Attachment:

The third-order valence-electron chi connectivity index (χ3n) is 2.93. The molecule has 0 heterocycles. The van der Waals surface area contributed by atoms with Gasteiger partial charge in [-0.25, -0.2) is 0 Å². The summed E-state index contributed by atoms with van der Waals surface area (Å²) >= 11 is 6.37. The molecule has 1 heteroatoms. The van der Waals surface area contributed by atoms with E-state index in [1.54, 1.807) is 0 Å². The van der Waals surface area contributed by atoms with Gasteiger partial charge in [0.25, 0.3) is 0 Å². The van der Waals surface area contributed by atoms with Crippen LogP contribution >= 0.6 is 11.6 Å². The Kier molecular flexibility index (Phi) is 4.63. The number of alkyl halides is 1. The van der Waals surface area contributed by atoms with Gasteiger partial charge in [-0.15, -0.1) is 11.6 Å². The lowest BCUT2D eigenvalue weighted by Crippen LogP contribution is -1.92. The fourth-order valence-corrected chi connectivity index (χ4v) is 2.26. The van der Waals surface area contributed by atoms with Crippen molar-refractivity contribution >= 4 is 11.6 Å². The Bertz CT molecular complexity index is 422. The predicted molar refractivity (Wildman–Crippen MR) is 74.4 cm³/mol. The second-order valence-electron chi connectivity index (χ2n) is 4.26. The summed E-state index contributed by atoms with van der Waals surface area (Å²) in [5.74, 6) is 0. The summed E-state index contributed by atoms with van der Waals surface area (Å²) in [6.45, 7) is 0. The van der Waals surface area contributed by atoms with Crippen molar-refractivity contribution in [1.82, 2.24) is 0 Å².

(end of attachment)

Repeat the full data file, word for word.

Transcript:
The third-order valence-electron chi connectivity index (χ3n) is 2.93. The molecule has 0 heterocycles. The van der Waals surface area contributed by atoms with Gasteiger partial charge in [-0.25, -0.2) is 0 Å². The summed E-state index contributed by atoms with van der Waals surface area (Å²) >= 11 is 6.37. The molecule has 1 heteroatoms. The van der Waals surface area contributed by atoms with E-state index in [1.54, 1.807) is 0 Å². The van der Waals surface area contributed by atoms with Gasteiger partial charge in [0.25, 0.3) is 0 Å². The van der Waals surface area contributed by atoms with Crippen LogP contribution >= 0.6 is 11.6 Å². The Kier molecular flexibility index (Phi) is 4.63. The number of alkyl halides is 1. The van der Waals surface area contributed by atoms with Gasteiger partial charge in [-0.15, -0.1) is 11.6 Å². The lowest BCUT2D eigenvalue weighted by Crippen LogP contribution is -1.92. The fourth-order valence-corrected chi connectivity index (χ4v) is 2.26. The van der Waals surface area contributed by atoms with Crippen molar-refractivity contribution >= 4 is 11.6 Å². The Bertz CT molecular complexity index is 422. The predicted molar refractivity (Wildman–Crippen MR) is 74.4 cm³/mol. The second-order valence-electron chi connectivity index (χ2n) is 4.26. The summed E-state index contributed by atoms with van der Waals surface area (Å²) in [5.74, 6) is 0. The summed E-state index contributed by atoms with van der Waals surface area (Å²) in [6.45, 7) is 0. The van der Waals surface area contributed by atoms with Crippen molar-refractivity contribution in [1.82, 2.24) is 0 Å².